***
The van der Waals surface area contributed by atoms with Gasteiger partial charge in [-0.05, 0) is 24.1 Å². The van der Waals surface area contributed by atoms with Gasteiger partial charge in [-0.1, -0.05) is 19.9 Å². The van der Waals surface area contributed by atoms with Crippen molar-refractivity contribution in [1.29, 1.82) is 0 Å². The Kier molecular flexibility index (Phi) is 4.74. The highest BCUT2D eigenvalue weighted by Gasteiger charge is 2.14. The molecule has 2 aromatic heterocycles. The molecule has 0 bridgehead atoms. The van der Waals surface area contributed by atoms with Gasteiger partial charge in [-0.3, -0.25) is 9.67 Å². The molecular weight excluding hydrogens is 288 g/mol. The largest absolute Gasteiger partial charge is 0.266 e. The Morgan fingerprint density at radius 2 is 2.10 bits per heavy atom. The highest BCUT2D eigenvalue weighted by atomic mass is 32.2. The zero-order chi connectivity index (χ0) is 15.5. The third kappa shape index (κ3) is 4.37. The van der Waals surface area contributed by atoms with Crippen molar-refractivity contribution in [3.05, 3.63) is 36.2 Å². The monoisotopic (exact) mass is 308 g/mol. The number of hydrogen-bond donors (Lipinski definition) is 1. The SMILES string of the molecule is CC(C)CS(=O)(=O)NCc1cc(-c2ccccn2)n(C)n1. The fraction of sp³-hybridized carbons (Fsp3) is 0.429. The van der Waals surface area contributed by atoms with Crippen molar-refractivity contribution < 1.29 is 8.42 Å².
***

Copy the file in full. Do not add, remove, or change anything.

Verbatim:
The van der Waals surface area contributed by atoms with Gasteiger partial charge in [-0.05, 0) is 24.1 Å². The van der Waals surface area contributed by atoms with Gasteiger partial charge in [-0.1, -0.05) is 19.9 Å². The van der Waals surface area contributed by atoms with Crippen molar-refractivity contribution in [1.29, 1.82) is 0 Å². The Kier molecular flexibility index (Phi) is 4.74. The highest BCUT2D eigenvalue weighted by Gasteiger charge is 2.14. The molecule has 2 aromatic heterocycles. The molecule has 0 bridgehead atoms. The van der Waals surface area contributed by atoms with Gasteiger partial charge in [-0.3, -0.25) is 9.67 Å². The molecular weight excluding hydrogens is 288 g/mol. The largest absolute Gasteiger partial charge is 0.266 e. The Morgan fingerprint density at radius 2 is 2.10 bits per heavy atom. The highest BCUT2D eigenvalue weighted by atomic mass is 32.2. The zero-order chi connectivity index (χ0) is 15.5. The third kappa shape index (κ3) is 4.37. The van der Waals surface area contributed by atoms with Crippen molar-refractivity contribution in [3.05, 3.63) is 36.2 Å². The monoisotopic (exact) mass is 308 g/mol. The number of hydrogen-bond donors (Lipinski definition) is 1. The SMILES string of the molecule is CC(C)CS(=O)(=O)NCc1cc(-c2ccccn2)n(C)n1. The fraction of sp³-hybridized carbons (Fsp3) is 0.429. The van der Waals surface area contributed by atoms with Crippen molar-refractivity contribution < 1.29 is 8.42 Å².